Thursday, March 17, 2016

Quotation from J. K. Rowling - From Her Book (Harvard Commencement Speech) VERY GOOD LIVES

Ryan Petty

There’s been a spate of commencement addresses, repackaged and sold as hardcover gift books. 

Not that there’s anything wrong with it.

The best of them are inspiring, as they should be. Certainly, this includes VERY GOOD LIVES: The Fringe Benefits of Failure and the Importance of Imagination (Little, Brown and Company, 2015).

There are two things I got out of reading this repackaged speech: 

The biographical detail that, prior to writing HARRY POTTER, J. K. Rowling worked for Amnesty International at its London headquarters; and

The quotation you will find below.

Though the conceit that failure is a mile-marker on the road to success has become shopworn, it may have been less so in 2008, when J. K. Rowling stood before the assembled graduates of Harvard and said what she came to say.

In any event, it’s J. K. Rowling we’re talking about and she handles her subject as ably as you would expect - particularly the part about the importance of the imagination.

Which is where I found my favorite quote:

“Unlike any other creature on this planet, human beings can learn and understand without having experienced. They can think themselves into other people’s places.”

J. K. Rowling has demonstrated her capacity to do this. 

Monday, March 14, 2016

Thus Sayeth George Orwell, Part 1

Ryan Petty

George Orwell’s posthumous collection of essays, WHY I WRITE, is a marvel, published by Penguin Books in its Great Ideas series. 

Here’s a passage I marked from the title essay, along with others for return reading:

“It is easier - even quicker, once you have the habit - to say In my opinion it is a not unjustifiable assumption that than to say I think. If you use ready-made phrases, you not only don’t have to hunt about for words; you also don’t have to bother with the rhythms of your sentences, since these phrases are generally so arranged as to be more or less euphonious. When you are composing in a hurry - when you are dictating to a stenographer, for instance, or making a public speech - it is natural to fall into a pretentious, latinized style. Tags like a consideration which we should do well to bear in mind or a conclusion to which all of us would readily assent will save many a sentence from coming down with a bump. By using stale metaphors, similes and idioms, you save much mental effort, at the cost of leaving your meaning vague, not only for your reader but for yourself.”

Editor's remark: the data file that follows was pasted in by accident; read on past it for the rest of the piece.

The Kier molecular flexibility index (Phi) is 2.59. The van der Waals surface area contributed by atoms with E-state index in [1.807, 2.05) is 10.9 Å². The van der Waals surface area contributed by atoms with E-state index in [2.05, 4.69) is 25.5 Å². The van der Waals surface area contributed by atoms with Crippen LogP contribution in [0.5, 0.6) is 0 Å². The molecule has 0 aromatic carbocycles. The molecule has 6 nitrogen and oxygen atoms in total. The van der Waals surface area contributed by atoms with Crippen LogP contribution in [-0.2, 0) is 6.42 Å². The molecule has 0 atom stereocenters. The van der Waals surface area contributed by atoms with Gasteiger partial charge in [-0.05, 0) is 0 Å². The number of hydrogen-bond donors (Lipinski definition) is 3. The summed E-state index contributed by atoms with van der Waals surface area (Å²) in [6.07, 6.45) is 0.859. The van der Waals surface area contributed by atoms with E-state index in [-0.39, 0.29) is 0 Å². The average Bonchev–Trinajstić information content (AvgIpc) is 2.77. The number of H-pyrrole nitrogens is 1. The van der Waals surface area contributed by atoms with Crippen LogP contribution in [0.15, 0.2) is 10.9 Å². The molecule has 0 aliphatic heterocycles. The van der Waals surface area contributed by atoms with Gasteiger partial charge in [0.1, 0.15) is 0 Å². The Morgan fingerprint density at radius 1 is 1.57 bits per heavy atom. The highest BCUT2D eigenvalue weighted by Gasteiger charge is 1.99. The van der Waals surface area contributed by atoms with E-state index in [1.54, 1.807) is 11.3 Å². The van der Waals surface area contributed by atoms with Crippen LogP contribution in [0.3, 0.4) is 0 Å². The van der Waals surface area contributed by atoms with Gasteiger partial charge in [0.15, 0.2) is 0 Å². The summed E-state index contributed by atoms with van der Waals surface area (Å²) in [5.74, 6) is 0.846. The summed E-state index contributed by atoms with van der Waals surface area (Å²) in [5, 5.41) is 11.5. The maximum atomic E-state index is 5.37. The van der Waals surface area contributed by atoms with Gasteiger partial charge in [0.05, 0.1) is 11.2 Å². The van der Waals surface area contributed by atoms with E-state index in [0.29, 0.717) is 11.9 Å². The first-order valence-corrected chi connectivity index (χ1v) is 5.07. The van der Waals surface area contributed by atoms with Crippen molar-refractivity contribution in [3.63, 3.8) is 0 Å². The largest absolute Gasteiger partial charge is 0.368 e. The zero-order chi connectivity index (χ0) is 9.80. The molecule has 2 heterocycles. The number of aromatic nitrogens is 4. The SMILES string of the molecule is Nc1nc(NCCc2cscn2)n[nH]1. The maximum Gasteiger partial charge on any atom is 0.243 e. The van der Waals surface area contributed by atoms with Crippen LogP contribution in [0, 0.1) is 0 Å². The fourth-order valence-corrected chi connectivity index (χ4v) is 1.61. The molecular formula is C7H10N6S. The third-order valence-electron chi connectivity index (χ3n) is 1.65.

-George Orwell

Sunday, March 13, 2016

Amazon Giveaway of My New eBook - 3 copies

Ryan Petty

WHICH BOOK TO WRITE NEXT is included in the Amazon Giveaway program to the tune of 3 copies. 

More information here. 

(It only takes a couple of clicks to win.)

WHICH BOOK TO WRITE NEXT - The Recurrent Decision that Makes or Breaks You in the Author Business (Book Announcement)

Ryan Petty

Happy to share the news that my new book (first mentioned in a 2/26 blog post on “Writing Two Books at a Time") is now available on Amazon.

Here’s the ebook cover:

More information about this title is available in a blog post published here

Or start reading the FREE e-Book sample by clicking the cover in the right hand column.

Thursday, March 10, 2016

Writing Two Books at a Time - Part Two

Ryan Petty

Since my February 26 blog post began this series, I’ve finished one of my two projects. 

The book on the subject of “how to decide (among the many possibilities) which book to write next” is now in production and should be available as a Kindle eBook from Amazon by the end of this week.

But writers write... and I’m already back to writing two books at a time.

I continue to work on the memoir project AND I’m writing a children’s picture book. 

The thing to know about the children’s picture book is that it’s intended to be the first in a series. I’ve written synopses for the first several titles and continue to refine them, even as I’m writing the first manuscript.

In a sense then, you could say I’m working on more than two books simultaneously. The real number is somewhere between 5 and 8 (depending on what you count).

But this isn’t extraordinary in my judgment - not at all.

As I indicated in the first blog post on this subject, I believe the Hundred Acre Wood is full of authors writing more than one book at a time.


How about you: What two (or more) book projects are you currently writing?

Are you writing them in sequence (with each at a different stage)? Or in parallel?

Are they in the same genre? Or does one draw on another part of your brain or another source of energy?